The Duke Street rising (not) bollard is still shy: hiding away in its little hole in the ground. There is evidence of investigative work (after more than a month of waiting) with some cobbles having been dug up and replaced by tarmac. But repairs are still awaited. For a couple of days at the start of this week a temporary barrier was moved into place, but that didn't last long and yesterday and today Skinnergate has been full of cars and vans driving through or stopping to shop.
On Monday, July 21st, I sent the following email to Cllr David Lyonette, the Cabinet Member responsible for this matter, copied to three officers, but, of course, I did not receive a reply:
There was some email correspondence between myself and officers last week concerning the broken bollard on Duke Street, which controls access to the Skinnergate pedestrian area. This is due to be mended within the next couple of weeks. However, since last week I have been approached by several retailers and cafe owners from the area to ask if a temporary barrier could be installed.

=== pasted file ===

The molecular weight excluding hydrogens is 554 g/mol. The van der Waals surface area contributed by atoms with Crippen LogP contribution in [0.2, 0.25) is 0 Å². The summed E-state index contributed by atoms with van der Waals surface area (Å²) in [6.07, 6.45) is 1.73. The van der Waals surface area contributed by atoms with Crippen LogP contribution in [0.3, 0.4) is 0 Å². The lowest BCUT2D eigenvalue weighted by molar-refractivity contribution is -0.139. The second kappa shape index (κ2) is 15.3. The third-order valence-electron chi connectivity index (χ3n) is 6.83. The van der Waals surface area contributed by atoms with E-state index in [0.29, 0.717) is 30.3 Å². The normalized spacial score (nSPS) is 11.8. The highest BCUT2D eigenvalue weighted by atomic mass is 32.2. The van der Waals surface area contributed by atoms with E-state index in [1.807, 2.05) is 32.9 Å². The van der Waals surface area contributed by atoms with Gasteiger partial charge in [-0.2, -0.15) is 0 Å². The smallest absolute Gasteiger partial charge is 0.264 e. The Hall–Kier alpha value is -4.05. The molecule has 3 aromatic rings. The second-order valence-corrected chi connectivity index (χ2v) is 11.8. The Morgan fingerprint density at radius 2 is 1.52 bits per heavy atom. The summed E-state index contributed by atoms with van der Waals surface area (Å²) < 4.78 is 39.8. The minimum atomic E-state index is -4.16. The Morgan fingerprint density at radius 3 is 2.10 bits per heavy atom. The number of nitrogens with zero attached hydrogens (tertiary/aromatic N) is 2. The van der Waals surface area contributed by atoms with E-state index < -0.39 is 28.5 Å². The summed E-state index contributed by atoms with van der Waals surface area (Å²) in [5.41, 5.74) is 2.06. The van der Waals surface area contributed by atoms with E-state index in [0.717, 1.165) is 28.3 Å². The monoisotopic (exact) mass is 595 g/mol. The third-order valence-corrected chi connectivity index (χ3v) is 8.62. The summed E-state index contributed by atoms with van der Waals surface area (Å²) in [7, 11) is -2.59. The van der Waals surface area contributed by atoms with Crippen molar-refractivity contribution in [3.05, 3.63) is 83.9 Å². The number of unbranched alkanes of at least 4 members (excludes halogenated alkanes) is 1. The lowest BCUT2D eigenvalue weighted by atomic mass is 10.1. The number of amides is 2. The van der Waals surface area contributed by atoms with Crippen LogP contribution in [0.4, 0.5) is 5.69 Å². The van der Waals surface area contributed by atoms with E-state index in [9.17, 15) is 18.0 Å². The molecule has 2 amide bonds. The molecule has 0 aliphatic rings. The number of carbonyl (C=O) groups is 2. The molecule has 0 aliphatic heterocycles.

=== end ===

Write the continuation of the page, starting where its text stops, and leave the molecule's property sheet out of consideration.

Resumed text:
As the schools break up and kids are in town, and as the weather improves and tables and chairs are being put outside (Arcadia, for example), there is genuine concern that there may be an accident on Skinnergate while so many drivers flout the law and drive through during the day. Pedestrians and cars do not mix well - and kids running around outdoor tables and chairs mix even less well with cars! See http://cllrmikebarker.blogspot.com/2008/07/protests-grow.html for some examples from a ten minute stroll I had down Skinnergate this afternoon."
This afternoon I even saw a white van enter the Pedestrian Heart from Bondgate (which doesn't have a bollard, working or not) and park outside HSBC. The driver strolled into the bank, where I was also headed, carried out his business at the counter, climbed back in his van, negotiated a three-point turn among all the pedestrians and drove back out down Bondgate.
Do these people think pedestrian areas are some sort of outward bound challenge, with points awarded for successfully achieving their target. Some councillors are opposed to cyclists in the Pedestrian Heart: it's selfish, arrogant car drivers they should be worried about.